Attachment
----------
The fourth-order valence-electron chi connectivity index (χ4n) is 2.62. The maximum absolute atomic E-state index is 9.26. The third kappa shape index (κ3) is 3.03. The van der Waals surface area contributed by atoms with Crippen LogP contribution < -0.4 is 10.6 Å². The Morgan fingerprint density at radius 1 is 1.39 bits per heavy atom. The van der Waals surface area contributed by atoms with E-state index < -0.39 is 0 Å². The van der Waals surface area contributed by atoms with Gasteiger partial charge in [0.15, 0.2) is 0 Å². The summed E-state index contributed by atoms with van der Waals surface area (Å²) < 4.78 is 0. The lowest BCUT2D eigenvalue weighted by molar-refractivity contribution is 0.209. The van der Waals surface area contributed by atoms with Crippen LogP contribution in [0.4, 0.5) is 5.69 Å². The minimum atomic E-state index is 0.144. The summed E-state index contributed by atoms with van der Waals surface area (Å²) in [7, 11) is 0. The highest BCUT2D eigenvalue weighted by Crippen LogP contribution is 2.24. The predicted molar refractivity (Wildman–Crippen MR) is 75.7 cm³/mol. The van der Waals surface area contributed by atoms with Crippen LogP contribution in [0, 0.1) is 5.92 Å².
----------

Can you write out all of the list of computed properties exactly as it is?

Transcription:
The fourth-order valence-electron chi connectivity index (χ4n) is 2.62. The maximum absolute atomic E-state index is 9.26. The third kappa shape index (κ3) is 3.03. The van der Waals surface area contributed by atoms with Crippen LogP contribution < -0.4 is 10.6 Å². The Morgan fingerprint density at radius 1 is 1.39 bits per heavy atom. The van der Waals surface area contributed by atoms with E-state index < -0.39 is 0 Å². The van der Waals surface area contributed by atoms with Gasteiger partial charge in [0.15, 0.2) is 0 Å². The summed E-state index contributed by atoms with van der Waals surface area (Å²) < 4.78 is 0. The lowest BCUT2D eigenvalue weighted by molar-refractivity contribution is 0.209. The van der Waals surface area contributed by atoms with Crippen LogP contribution in [0.4, 0.5) is 5.69 Å². The minimum atomic E-state index is 0.144. The summed E-state index contributed by atoms with van der Waals surface area (Å²) in [7, 11) is 0. The highest BCUT2D eigenvalue weighted by Crippen LogP contribution is 2.24. The predicted molar refractivity (Wildman–Crippen MR) is 75.7 cm³/mol. The van der Waals surface area contributed by atoms with Crippen LogP contribution in [0, 0.1) is 5.92 Å².